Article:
The other night when my husband came home from his gig he was a tiny bit upset with me. Before going on stage he went to the bathroom and when he saw himself in the mirror he was shocked because his hair was a slight bit askew. “How could you let me leave the house like that?” he asked. “You knew I was going to be on stage in front of people.”
I couldn’t help but laugh when he told me. You see, honestly, just before he left the house I noticed that his hair was looking something like this…
…but he was running late. I meant to tell him, but in the mad rush of helping him carry his equipment to the car I forgot. Yes, I could’ve called him on his cell, but I didn’t. He plays the bass. Whose going to look at him during the performance…other bass players? Other bass players aren’t going to notice his hair. Heck, they probably all have the exact same hairdo.
So he was introduced to lots of people with his crazy hairdo. He hung out. He ate some food. Then he noticed it and I think he ended up wearing a wool hat during the performance. Every time I think about it I start laughing. Even now while writing this post, I’m laughing.
When I was a little girl I wanted long hair. I used to put a towel or pillowcase on my head and pretend it was my beautiful long hair. I used to try to style my pillowcase in a ponytail or bun, but those never really worked out.
As an adult, I’m constantly saying I want to let my hair grow, but scissors keep preventing me from reaching my long hair goals. The last time I visited my family in Florida my mother and sister commented on how long my hair was. It was long. When I stretched my hair it reached the middle of my back. I was feeling good about my new length. I was feeling so good about it that I cut it off as soon as I got home. Now it’s shoulder length but because of curly hair shrinkage it looks about chin length.
I’ve make a new commitment to grow my hair long. I’m throwing all of the scissors in the house away so I’m not tempted to cut it. If I get desperate I guess I could always use the dangerous knife to cut it.
Sometimes when I go to my local grocery store I see a white family there who is raising a black girl. The girl is about five and every time I see them the girl’s skin looks all dry and ashy and her hair is dry and matted. I used to see families like this quite often when I went to college in Vermont and I always complained. If you’re going to adopt a child of a different ethnicity than yourself shouldn’t take some time to learn some simple things about how to care for that child. Can’t you see that your baby is ashy and something needs to be done about it? I just don’t understand.
In this day in age there are plenty of resources online to help white parents manage their black children’s hair. I look at some of these sites and they do a good job at explaining what to do about your child’s hair. My favorite site is Happy Girl Hair.
Today I was reading a post on Curly Nikki and she linked to a story about a white father who learned how to do his Ethiopian daughter’s hair. Even though he uses a plastic fork to make the parts he does a good job.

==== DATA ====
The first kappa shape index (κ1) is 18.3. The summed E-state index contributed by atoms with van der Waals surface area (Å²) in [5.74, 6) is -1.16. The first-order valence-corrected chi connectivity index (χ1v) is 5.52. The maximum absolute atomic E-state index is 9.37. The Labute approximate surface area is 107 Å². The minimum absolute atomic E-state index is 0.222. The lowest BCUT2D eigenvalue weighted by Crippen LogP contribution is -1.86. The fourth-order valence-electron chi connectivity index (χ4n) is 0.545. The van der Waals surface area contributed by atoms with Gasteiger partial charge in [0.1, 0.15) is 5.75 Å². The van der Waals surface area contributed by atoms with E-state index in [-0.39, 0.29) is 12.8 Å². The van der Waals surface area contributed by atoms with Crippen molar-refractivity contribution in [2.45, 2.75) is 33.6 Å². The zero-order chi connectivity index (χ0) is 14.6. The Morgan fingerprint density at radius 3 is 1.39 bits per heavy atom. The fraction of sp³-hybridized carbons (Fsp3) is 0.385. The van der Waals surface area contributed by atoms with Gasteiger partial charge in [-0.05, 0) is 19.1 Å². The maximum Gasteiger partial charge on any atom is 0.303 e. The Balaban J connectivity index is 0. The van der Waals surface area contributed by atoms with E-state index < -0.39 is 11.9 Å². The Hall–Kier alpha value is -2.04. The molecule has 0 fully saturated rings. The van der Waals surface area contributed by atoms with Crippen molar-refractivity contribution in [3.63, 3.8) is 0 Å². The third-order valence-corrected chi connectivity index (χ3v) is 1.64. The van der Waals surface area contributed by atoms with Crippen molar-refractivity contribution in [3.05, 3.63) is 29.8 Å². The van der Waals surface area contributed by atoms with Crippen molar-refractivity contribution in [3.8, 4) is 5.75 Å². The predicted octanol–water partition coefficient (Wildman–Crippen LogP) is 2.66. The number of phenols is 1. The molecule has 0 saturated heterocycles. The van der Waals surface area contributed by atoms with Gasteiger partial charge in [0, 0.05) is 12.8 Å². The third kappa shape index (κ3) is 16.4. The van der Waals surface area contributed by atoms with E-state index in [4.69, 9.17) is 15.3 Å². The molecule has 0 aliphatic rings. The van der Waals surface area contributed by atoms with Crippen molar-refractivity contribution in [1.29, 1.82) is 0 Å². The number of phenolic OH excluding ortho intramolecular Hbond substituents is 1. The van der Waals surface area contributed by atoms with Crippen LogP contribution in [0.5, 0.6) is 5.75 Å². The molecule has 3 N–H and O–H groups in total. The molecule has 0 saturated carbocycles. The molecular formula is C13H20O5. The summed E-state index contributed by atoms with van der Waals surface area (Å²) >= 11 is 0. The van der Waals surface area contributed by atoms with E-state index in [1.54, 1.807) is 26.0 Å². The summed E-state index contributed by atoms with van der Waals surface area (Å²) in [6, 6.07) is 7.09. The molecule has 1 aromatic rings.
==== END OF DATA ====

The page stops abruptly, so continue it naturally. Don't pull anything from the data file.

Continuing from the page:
I’ve decided to let my hair grow out. I’ve always wanted long hair. When I was a little girl I’d put a bath towel over my head and pretend it was my long hair. I’d flip it this was and that and say things like, “Don’t you love my beautiful long hair?”
I normally keep my hair cut to just about jaw length, but once every couple of years I decide to grow it long. That’s how long it takes me to forget what happened the last time I tried to grow my hair long. It gets bigger not longer.
In this badly taken picture (I’m yet to master the art of photographing myself) my hair doesn’t look much longer than it was when I first moved to the UK. But if I stretch my hair out….
…it’s well past my shoulders. See. See. I told you it’s grown.
If I continue to let it grow, it’ll just get bigger and bigger until I become the woman no one wants to sit behind in the movie theater. The idea of that used to make me feel really self-conscious, but now I don’t care. I’m ready to be that woman. I don’t like it when people sit behind me in the movie theater anyway. They always kick the back of my seat.
Today I noticed that my husband’s hair was looking a bit funny. When I touched it, I realized it felt funny too. “What’s up with your hair?” I asked.
“I’m doing an experiment. How does it look?” He lowered his head so the I could get a good look at it.
“What kind of experiment?”
“I’ve stopped washing my hair. I just wet my head and rub it really hard. I think it’s working.”
“How long has it been since you’ve washed your hair?” I asked. Why he would do this experiment is beyond me?
“It’s been a week.”
A week too long. I had been wondering why his hair had been sticking up in all directions more than usual. “You should wash it.” I told him.
He grimaced and left the room.
I somehow doubt he’ll wash it tomorrow.
Just a minute ago he told me that he tried this experiment before and his family knows all about it. I assume it didn’t work then either.
So I decided to dread my hair. I’ve had dreads before. I lived and Korea for six years and hair products suitable for my hair were hard to come by, so I decided to dread it. My reason for dreading my hair now was just because I wanted a change.
I spent a little over hour putting two-strand twists in my hair to start my dreads. A week later, I decided I didn’t like the look of my twists and I took them out and spent about two hours carefully parting my hair and putting new two-strand twists in.
That was a week ago. This morning I decided that growing dreadlocks would be too much of a hassle at this point in my life. I took the twists out while I did the research for the latest page I added to my massage website.
To demonstrate my commitment not to dread my hair, I bought a hairbrush this afternoon. Here are some exciting pictures of me after using my new hairbrush.